As the daffodils fade, tulips take over. Most tulips do not naturalise as well as daffodils as they originate in areas such as central Asia which do not have our damp climate. The scarce Tulipa sylvestris is often said to be native to Britain but, like snowdrops, is a long-established introduction from further east. Tulips do best in well-drained soil in full sun, sheltered from strong winds. They are effective in containers but make sure the size of the tulip is in proportion to the planter! Bedding tulips are best replaced each year. If left in the ground, they are unlikely to flower so well in later years. Dwarf species tulips, such as the early multiheaded Tulipa turkestanica, the Tulipa humilis group, the later T. tarda, forms of the slender lady tulip T. clusiana and forms such as ‘Little Beauty’ are often genuinely perennial.
The short-stemmed cultivars of Tulipa kaufmanniana and T. greigii often re-flower without lifting if they are in a warm sunny place. Kaufmanniana are sometimes called water lily tulips and one variety is called ‘Water Lily’. The slightly later greigii group often have attractively marked leaves such as the well-known ‘Red Riding Hood’ or the new and extraordinarily marked ‘Fire of Love’. The fosteriana tulips include ‘Red Emperor’, which has one of the biggest flowers of any tulip.
There are 15 main types of tulip. Crossing fosteriana tulips with single varieties led to the Darwin hybrids such as the well-known red ‘Apeldoorn’, which make excellent tall bedding tulips. Also good in formal beds or planters are the lily flowered tulips with their distinctive pointed petals; the yellow ‘West Point’ and the pale pink and white ‘Marilyn’ are good examples. Many tulips are classed by when they flower. Single earlies e.g. ‘Keizerskroon’ are followed by mid-season (triumph) tulips, a big group with many good varieties from the dark ‘Abu Hassan’ to the pale ‘Zurel’.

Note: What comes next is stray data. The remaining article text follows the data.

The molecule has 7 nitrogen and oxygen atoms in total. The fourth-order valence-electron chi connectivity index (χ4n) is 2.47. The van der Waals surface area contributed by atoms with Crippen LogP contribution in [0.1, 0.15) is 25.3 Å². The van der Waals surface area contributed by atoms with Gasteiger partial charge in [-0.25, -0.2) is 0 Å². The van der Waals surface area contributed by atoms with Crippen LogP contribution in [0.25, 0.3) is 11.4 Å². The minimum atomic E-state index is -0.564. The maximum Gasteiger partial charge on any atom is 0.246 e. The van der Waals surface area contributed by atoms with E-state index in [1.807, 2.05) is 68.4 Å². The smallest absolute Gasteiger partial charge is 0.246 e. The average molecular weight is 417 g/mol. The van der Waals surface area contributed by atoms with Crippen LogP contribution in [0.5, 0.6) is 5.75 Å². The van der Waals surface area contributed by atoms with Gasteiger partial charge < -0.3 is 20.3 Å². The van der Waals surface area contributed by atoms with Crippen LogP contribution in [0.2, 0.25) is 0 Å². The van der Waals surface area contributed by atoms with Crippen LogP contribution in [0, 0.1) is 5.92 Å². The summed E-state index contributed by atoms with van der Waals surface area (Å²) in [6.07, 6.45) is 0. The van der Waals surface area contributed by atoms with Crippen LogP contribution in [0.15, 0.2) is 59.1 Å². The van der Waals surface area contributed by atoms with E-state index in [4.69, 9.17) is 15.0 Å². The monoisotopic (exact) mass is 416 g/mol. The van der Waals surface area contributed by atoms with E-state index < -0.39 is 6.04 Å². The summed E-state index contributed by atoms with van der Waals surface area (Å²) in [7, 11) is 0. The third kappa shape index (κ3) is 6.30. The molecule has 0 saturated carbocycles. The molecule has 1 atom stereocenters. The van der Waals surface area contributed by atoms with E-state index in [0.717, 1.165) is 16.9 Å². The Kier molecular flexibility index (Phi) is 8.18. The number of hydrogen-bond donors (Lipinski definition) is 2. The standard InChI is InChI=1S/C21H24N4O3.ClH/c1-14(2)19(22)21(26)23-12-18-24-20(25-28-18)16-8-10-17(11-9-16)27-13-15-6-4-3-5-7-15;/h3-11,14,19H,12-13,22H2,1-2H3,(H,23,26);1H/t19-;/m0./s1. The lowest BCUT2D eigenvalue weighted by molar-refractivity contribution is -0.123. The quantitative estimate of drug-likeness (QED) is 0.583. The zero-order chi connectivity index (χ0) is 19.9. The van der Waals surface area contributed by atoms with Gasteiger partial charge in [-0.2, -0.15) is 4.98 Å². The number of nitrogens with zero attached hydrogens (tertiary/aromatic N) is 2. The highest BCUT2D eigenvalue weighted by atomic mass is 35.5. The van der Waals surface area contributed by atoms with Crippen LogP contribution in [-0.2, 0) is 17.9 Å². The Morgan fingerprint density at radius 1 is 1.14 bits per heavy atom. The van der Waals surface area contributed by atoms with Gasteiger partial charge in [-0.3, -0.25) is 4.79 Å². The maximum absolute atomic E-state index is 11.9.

Then come single lates, such as the very popular, almost black, ‘Queen of the Night’. Double earlies are quite short such as the old classic ‘Peach Blossom’. Double lates (peony flowered) include ‘Black Hero’, a sport from Queen of the Night and the pale Belicia. Fringed tulips have obvious edges to their petals while parrots have twisted flowers which can fall over due to their size. Viridiflora have green marks in their petals. Rembrandt tulips are modern, virus free bulbs that recall the ‘flames and feathers’ of extinct varieties, now known to be infected by a virus, which were much sought after during the Dutch 17th century tulip mania. Some tulips can be in more than one section in bulb catalogues. The double early ‘Monsella’ and triumph ‘Helmar’ are also sometimes offered as Rembrandts.
The alternative to discarding old bulbs is to lift and dry the tulip bulbs after flowering. If the bulb is smaller or has split into small bulblets you will not get good flowers unless you grow these on, perhaps lined out in a vegetable plot. Use old bulbs in your less important borders and new bulbs for containers and other key sites. Now is a good time to evaluate your display and plan for 2022. As tulips are below ground for much of the winter, they need companion plants. Wallflower are a traditional choice and provide a striking show in spring as well as scent. Other options are violas or pansies, which work well in containers, forget-me-nots and ornamental daisies. Tulip bulbs are often planted as late as November to reduce the risk of a Botrytis disease called Tulip Fire.
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